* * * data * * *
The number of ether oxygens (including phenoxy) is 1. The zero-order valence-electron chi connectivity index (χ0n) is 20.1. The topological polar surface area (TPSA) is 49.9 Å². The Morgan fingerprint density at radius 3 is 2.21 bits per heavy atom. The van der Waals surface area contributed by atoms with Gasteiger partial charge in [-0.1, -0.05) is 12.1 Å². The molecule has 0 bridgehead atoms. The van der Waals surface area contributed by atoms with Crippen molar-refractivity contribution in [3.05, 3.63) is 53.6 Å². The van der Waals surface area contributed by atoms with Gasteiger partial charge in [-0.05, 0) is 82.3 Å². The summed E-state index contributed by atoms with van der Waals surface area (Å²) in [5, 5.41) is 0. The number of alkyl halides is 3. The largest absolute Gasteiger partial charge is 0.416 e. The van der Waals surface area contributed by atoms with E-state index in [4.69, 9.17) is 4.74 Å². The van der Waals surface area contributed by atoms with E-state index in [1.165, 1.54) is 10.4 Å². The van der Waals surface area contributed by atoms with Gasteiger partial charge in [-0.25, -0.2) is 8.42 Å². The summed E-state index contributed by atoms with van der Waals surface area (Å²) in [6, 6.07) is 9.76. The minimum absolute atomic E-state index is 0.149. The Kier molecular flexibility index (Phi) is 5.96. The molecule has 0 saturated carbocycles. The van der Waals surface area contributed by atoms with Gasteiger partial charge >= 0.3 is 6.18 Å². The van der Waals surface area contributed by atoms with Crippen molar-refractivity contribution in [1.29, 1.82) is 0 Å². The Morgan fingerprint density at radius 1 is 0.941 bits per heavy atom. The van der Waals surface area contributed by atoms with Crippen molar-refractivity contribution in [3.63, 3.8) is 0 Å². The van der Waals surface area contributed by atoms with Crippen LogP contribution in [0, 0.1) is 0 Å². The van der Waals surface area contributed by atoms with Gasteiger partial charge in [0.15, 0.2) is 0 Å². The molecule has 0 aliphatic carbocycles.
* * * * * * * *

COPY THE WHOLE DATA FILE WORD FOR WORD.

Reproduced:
The number of ether oxygens (including phenoxy) is 1. The zero-order valence-electron chi connectivity index (χ0n) is 20.1. The topological polar surface area (TPSA) is 49.9 Å². The Morgan fingerprint density at radius 3 is 2.21 bits per heavy atom. The van der Waals surface area contributed by atoms with Gasteiger partial charge in [-0.1, -0.05) is 12.1 Å². The molecule has 0 bridgehead atoms. The van der Waals surface area contributed by atoms with Crippen molar-refractivity contribution in [3.05, 3.63) is 53.6 Å². The van der Waals surface area contributed by atoms with Gasteiger partial charge in [-0.05, 0) is 82.3 Å². The summed E-state index contributed by atoms with van der Waals surface area (Å²) in [5, 5.41) is 0. The number of alkyl halides is 3. The largest absolute Gasteiger partial charge is 0.416 e. The van der Waals surface area contributed by atoms with E-state index in [4.69, 9.17) is 4.74 Å². The van der Waals surface area contributed by atoms with E-state index in [1.165, 1.54) is 10.4 Å². The van der Waals surface area contributed by atoms with Gasteiger partial charge in [-0.25, -0.2) is 8.42 Å². The summed E-state index contributed by atoms with van der Waals surface area (Å²) in [6, 6.07) is 9.76. The minimum absolute atomic E-state index is 0.149. The Kier molecular flexibility index (Phi) is 5.96. The molecule has 0 saturated carbocycles. The van der Waals surface area contributed by atoms with Gasteiger partial charge >= 0.3 is 6.18 Å². The van der Waals surface area contributed by atoms with Crippen molar-refractivity contribution in [1.29, 1.82) is 0 Å². The Morgan fingerprint density at radius 1 is 0.941 bits per heavy atom. The van der Waals surface area contributed by atoms with Crippen molar-refractivity contribution in [3.63, 3.8) is 0 Å². The van der Waals surface area contributed by atoms with Crippen LogP contribution in [0, 0.1) is 0 Å². The van der Waals surface area contributed by atoms with Gasteiger partial charge in [0.15, 0.2) is 0 Å². The molecule has 0 aliphatic carbocycles.